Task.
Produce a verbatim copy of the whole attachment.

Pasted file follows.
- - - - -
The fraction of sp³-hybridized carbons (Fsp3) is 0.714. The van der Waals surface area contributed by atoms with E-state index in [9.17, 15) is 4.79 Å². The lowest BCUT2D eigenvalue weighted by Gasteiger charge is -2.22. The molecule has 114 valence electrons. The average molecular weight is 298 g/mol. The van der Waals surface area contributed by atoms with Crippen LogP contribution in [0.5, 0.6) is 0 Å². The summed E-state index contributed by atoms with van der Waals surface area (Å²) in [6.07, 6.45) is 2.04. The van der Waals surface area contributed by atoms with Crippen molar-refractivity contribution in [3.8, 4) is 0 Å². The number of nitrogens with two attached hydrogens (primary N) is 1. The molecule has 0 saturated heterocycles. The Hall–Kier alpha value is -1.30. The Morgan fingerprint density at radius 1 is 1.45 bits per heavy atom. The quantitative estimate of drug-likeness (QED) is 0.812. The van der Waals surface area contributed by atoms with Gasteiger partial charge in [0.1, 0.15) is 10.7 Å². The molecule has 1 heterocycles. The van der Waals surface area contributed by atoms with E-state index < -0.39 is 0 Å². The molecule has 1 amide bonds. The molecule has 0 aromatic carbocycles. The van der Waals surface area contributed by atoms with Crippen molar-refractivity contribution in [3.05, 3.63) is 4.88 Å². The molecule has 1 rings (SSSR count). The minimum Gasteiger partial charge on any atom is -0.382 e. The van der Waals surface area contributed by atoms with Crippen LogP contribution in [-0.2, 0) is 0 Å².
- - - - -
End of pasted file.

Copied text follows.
The fraction of sp³-hybridized carbons (Fsp3) is 0.714. The van der Waals surface area contributed by atoms with E-state index in [9.17, 15) is 4.79 Å². The lowest BCUT2D eigenvalue weighted by Gasteiger charge is -2.22. The molecule has 114 valence electrons. The average molecular weight is 298 g/mol. The van der Waals surface area contributed by atoms with Crippen LogP contribution in [0.5, 0.6) is 0 Å². The summed E-state index contributed by atoms with van der Waals surface area (Å²) in [6.07, 6.45) is 2.04. The van der Waals surface area contributed by atoms with Crippen molar-refractivity contribution in [3.8, 4) is 0 Å². The number of nitrogens with two attached hydrogens (primary N) is 1. The molecule has 0 saturated heterocycles. The Hall–Kier alpha value is -1.30. The Morgan fingerprint density at radius 1 is 1.45 bits per heavy atom. The quantitative estimate of drug-likeness (QED) is 0.812. The van der Waals surface area contributed by atoms with Gasteiger partial charge in [0.1, 0.15) is 10.7 Å². The molecule has 1 heterocycles. The van der Waals surface area contributed by atoms with E-state index < -0.39 is 0 Å². The molecule has 1 amide bonds. The molecule has 0 aromatic carbocycles. The van der Waals surface area contributed by atoms with Crippen molar-refractivity contribution in [3.05, 3.63) is 4.88 Å². The molecule has 1 rings (SSSR count). The minimum Gasteiger partial charge on any atom is -0.382 e. The van der Waals surface area contributed by atoms with Crippen LogP contribution in [-0.2, 0) is 0 Å².